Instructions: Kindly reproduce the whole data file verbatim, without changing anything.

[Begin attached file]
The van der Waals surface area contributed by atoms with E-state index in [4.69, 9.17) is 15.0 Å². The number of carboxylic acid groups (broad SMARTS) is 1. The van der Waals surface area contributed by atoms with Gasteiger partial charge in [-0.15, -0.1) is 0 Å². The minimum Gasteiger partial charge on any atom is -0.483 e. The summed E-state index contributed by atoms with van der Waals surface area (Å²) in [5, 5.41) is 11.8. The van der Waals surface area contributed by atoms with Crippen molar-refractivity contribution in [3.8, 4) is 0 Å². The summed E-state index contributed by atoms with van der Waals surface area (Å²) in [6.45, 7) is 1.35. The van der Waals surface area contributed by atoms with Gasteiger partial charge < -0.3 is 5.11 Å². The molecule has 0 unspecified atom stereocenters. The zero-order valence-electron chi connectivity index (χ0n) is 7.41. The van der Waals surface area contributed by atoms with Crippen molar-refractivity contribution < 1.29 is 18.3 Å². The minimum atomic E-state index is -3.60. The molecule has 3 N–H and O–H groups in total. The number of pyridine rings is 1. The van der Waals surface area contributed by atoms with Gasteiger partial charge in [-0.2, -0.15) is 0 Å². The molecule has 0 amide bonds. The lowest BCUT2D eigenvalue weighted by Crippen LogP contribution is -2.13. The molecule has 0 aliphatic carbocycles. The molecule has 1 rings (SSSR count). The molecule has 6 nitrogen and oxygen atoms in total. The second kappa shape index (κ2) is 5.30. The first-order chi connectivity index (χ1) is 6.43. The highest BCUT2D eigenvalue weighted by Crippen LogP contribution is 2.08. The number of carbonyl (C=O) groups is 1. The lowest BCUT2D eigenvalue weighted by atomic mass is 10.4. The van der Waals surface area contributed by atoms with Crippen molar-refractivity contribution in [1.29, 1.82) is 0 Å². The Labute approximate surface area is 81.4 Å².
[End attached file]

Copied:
The van der Waals surface area contributed by atoms with E-state index in [4.69, 9.17) is 15.0 Å². The number of carboxylic acid groups (broad SMARTS) is 1. The van der Waals surface area contributed by atoms with Gasteiger partial charge in [-0.15, -0.1) is 0 Å². The minimum Gasteiger partial charge on any atom is -0.483 e. The summed E-state index contributed by atoms with van der Waals surface area (Å²) in [5, 5.41) is 11.8. The van der Waals surface area contributed by atoms with Crippen molar-refractivity contribution in [3.8, 4) is 0 Å². The summed E-state index contributed by atoms with van der Waals surface area (Å²) in [6.45, 7) is 1.35. The van der Waals surface area contributed by atoms with Gasteiger partial charge < -0.3 is 5.11 Å². The molecule has 0 unspecified atom stereocenters. The zero-order valence-electron chi connectivity index (χ0n) is 7.41. The van der Waals surface area contributed by atoms with Crippen molar-refractivity contribution < 1.29 is 18.3 Å². The minimum atomic E-state index is -3.60. The molecule has 3 N–H and O–H groups in total. The number of pyridine rings is 1. The van der Waals surface area contributed by atoms with Gasteiger partial charge in [-0.2, -0.15) is 0 Å². The molecule has 0 amide bonds. The lowest BCUT2D eigenvalue weighted by Crippen LogP contribution is -2.13. The molecule has 0 aliphatic carbocycles. The molecule has 1 rings (SSSR count). The molecule has 6 nitrogen and oxygen atoms in total. The second kappa shape index (κ2) is 5.30. The first-order chi connectivity index (χ1) is 6.43. The highest BCUT2D eigenvalue weighted by Crippen LogP contribution is 2.08. The number of carbonyl (C=O) groups is 1. The lowest BCUT2D eigenvalue weighted by atomic mass is 10.4. The van der Waals surface area contributed by atoms with Crippen molar-refractivity contribution in [1.29, 1.82) is 0 Å². The Labute approximate surface area is 81.4 Å².